Pubdate: Thu, 19 May 2016
Source: Portland Mercury (OR)
Column: Ask a Pot Lawyer
Copyright: 2016 The Portland Mercury
Author: Vince Sliwoski


Patenting Isn't Easy, But It Can Be Done

I CULTIVATED an innovative new strain of weed. Can I patent it?

Yes, you probably can.

The first weed strain patent was issued last August to a group of 
California breeders. This raised some eyebrows, and the US Patent and 
Trademark Office (USPTO) has since confirmed that it is processing 
both plant and utility patent applications for individual varieties 
of cannabis (and also poppy). To acquire a plant patent, your weed 
strain must simply have a distinct characteristic. To acquire a 
utility patent, however, it must be new and non-obvious as compared 
to existing strains. It also must exhibit different characteristics 
from weed in its natural state. Aside from that, one USPTO 
spokesperson recently assured a Vice magazine journalist that "there 
are no special statutory requirements of restrictions applied to 
marijuana plants." So, there you have it.

People tend to have strong feelings about patents, and about cannabis 
patents in particular. Specifically, they argue that patents hurt 
competition and inflate prices; create monopolies and extortionate 
secondary markets; and stifle innovation more than promote it. In the 
case of weed, people fear that the plant will become locked down by 
the likes of Monsanto, big tobacco, and big pharma, who would all 
play rough in the patent sandbox. Those rumors were so persistent 
that Monsanto felt compelled on April 19 to tweet, "Tomorrow is 4/20.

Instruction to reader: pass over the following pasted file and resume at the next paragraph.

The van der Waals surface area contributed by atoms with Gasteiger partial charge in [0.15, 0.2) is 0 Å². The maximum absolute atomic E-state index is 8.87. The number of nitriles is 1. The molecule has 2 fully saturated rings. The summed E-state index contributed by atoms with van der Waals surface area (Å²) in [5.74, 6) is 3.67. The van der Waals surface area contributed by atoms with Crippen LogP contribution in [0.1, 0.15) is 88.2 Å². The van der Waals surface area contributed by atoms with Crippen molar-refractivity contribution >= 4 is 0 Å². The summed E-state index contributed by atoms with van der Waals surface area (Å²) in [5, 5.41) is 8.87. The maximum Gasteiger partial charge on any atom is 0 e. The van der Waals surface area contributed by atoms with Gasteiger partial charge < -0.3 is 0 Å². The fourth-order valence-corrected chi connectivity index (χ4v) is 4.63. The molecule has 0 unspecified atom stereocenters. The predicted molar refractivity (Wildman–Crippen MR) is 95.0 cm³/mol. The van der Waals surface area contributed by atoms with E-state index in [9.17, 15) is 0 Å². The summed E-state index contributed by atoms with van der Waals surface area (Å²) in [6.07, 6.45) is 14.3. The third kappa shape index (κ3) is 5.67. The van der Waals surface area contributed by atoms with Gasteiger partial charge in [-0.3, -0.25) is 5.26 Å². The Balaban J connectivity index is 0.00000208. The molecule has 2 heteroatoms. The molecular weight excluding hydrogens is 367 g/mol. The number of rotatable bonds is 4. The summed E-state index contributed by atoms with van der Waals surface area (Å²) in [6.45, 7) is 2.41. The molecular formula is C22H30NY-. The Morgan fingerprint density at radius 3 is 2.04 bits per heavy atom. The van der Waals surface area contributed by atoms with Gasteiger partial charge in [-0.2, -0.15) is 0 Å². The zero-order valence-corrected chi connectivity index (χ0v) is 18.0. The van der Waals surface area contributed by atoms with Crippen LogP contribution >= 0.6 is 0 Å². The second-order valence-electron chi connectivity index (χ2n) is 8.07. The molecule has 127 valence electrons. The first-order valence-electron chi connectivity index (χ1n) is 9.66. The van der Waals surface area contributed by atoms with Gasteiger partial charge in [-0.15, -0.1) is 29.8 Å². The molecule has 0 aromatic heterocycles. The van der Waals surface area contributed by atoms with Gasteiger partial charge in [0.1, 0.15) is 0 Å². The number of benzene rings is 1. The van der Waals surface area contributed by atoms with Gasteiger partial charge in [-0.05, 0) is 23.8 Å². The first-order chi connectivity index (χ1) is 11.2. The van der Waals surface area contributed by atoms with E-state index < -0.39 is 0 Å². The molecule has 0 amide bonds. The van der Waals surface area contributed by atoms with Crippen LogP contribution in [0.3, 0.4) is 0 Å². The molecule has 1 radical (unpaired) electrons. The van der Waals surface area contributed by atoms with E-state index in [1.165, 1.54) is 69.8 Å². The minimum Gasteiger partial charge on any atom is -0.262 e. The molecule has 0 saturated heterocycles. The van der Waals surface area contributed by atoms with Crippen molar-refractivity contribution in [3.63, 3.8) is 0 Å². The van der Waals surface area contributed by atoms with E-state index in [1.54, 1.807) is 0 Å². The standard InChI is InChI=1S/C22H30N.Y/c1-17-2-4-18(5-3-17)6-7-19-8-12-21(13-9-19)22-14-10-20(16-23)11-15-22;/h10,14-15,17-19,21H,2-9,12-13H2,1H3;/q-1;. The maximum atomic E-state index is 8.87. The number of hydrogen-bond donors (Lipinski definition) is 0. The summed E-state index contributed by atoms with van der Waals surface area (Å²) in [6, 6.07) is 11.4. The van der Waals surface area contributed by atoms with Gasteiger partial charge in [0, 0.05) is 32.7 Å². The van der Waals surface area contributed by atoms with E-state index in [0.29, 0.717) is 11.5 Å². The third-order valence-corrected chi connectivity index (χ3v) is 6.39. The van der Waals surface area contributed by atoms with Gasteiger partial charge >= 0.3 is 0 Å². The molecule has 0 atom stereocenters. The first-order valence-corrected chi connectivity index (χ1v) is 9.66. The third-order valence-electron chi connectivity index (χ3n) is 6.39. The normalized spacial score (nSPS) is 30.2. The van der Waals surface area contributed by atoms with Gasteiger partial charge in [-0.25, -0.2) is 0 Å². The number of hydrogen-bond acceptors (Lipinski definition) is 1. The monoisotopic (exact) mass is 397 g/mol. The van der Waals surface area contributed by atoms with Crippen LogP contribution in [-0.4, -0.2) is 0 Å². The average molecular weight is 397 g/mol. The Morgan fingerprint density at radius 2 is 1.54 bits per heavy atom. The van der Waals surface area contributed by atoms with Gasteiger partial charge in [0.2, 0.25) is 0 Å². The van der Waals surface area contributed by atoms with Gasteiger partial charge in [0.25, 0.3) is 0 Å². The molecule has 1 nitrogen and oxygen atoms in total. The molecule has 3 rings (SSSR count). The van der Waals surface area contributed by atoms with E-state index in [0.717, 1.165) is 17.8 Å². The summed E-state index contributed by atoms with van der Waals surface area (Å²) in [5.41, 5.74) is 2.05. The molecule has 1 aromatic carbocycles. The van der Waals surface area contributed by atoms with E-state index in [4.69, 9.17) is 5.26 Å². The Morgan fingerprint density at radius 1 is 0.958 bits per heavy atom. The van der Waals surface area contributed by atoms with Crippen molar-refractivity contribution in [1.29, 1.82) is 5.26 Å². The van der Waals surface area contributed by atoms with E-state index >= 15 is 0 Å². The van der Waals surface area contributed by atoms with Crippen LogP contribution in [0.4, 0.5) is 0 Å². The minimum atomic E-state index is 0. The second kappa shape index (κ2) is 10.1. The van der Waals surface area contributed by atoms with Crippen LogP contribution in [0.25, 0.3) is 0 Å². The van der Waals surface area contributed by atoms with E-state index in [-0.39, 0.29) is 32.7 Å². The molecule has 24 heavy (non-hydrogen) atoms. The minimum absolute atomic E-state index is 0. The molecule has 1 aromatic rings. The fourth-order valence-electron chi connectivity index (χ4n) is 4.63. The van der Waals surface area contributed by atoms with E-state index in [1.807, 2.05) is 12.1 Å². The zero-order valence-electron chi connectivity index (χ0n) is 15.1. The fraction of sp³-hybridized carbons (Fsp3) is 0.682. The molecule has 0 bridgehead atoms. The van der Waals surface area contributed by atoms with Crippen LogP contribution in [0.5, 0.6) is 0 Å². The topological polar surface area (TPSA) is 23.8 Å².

FYI: Monsanto has not & is not working on GMO marijuana." Big tobacco 
has said the same. So maybe there is time for you yet.

Note that patent applications are complex and technical documents. 
For instance, the first weed patent was 145 pages long, stuffed with 
charts, graphs, and dense science-y language that described a suite 
of hybrid strains with precise cannabinoid ratios. If you do pursue a 
patent for your weed strain, you should budget and be organized, and 
it will probably take a few years to process the application. Once 
awarded, you should prepare to protect the patent and have a plan to 
monetize it. Those are serious tasks.

Most industry watchers believe that once weed becomes federally 
legal, it will fully commoditize behind hefty national brands. Many 
small farmers hope to compete with those brands, because of the head 
start afforded them while Monsanto and others sit idly by. I am 
skeptical that a privately held producer could bootstrap patents and 
elbow its way to the top, although it is hard to predict what will 
happen in weed. I do expect there will always be a place for craft 
producers of high-end, artisanal goods, a la Stumptown, Moonstruck, or Rogue.

If you want to acquire a weed patent, look for someone who has worked 
in and around plants, who will give you a solid estimate, and who 
seems like a reasonable pro. Think carefully about what you are 
trying to achieve with the patent and how that asset will work with 
everything else you are doing. Finally, if you choose to proceed, 
good luck! You are a true pioneer.
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MAP posted-by: Jay Bergstrom